The full moon is a powerful symbol. It speaks to us of fertility, cycles, pregnancy, and wildness. The moon itself has been shown to influence animal behavior, particularly in the seas. But what of plants, who lack a central nervous system? Can they too be influenced by the pull of the moon?

Such texts as ‘The Farmer’s Almanac’ suggest planting should be done during certain phases of the moon. It’s such a beautiful metaphor of working with and connecting to nature I want such influences to exist. So far science has been unable to prove such an influence though several possible, albeit questionable, mechanisms have been proposed for such and influence. Someone prove it for us.

Plants are amazingly sensitive to light such that full moon intensities are easily enough to disturb their time measurement via photoperiodic cycles. This could be quite catastrophic for plants that then flower at inappropriate times. Thankfully, evolution has come the rescue. Plants have adapted night time leaf movements that reduce the moonlight striking their upper leaf surface by as much as 20 times, well below the level that might confuse them.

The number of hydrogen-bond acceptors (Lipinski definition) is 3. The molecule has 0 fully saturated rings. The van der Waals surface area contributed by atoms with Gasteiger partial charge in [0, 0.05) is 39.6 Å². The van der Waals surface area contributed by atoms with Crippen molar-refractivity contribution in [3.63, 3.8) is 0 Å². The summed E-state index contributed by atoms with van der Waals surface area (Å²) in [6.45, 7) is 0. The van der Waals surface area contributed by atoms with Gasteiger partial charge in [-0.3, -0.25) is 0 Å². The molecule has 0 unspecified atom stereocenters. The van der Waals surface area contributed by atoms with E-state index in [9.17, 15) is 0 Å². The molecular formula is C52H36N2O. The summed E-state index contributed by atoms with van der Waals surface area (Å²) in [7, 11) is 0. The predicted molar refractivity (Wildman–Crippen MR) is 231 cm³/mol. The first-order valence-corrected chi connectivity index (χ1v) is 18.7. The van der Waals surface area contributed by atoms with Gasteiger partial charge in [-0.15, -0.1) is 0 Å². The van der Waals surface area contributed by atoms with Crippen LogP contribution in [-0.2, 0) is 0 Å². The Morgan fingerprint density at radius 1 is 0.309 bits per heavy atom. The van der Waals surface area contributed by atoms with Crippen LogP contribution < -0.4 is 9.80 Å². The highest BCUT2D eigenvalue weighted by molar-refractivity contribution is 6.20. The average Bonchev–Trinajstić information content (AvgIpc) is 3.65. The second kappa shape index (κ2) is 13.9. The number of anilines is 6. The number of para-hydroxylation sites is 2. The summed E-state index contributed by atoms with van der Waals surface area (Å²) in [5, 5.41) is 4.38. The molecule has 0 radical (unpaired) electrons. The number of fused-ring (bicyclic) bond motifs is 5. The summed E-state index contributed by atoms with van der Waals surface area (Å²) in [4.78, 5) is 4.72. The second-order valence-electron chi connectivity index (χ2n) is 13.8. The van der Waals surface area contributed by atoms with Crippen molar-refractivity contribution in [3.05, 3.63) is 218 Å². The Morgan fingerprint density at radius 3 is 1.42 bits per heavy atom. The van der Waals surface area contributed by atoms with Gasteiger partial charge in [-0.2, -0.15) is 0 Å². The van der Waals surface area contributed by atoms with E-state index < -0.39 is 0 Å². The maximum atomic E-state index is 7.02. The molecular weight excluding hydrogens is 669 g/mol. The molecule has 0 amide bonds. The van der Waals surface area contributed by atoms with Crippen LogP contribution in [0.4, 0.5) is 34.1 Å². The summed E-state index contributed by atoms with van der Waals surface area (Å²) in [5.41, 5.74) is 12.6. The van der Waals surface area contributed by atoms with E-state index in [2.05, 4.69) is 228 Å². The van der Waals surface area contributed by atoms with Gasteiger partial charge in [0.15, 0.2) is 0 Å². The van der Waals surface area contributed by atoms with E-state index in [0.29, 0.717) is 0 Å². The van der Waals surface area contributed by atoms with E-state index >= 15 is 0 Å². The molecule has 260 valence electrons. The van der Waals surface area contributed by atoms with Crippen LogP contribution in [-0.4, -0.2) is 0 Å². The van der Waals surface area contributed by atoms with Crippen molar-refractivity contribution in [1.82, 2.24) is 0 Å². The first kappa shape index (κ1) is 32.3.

What about the gravitational pull of the moon? It effects tides, can it’s influence be felt on as small a scale as a single tree? Yes, recent evidence seems to confirm this. Dr. Peter Barlow and others looked at measurements of tree diameter in six species and found that they were correlated with tidal variation. As the gravitational pull of the moon was greater, the trees became minutely but significantly fatter!

Fattening trees and curling leaves. Our revolving sister rock invisibly reaches out to the world of plants. Who knows what else is left to be discovered.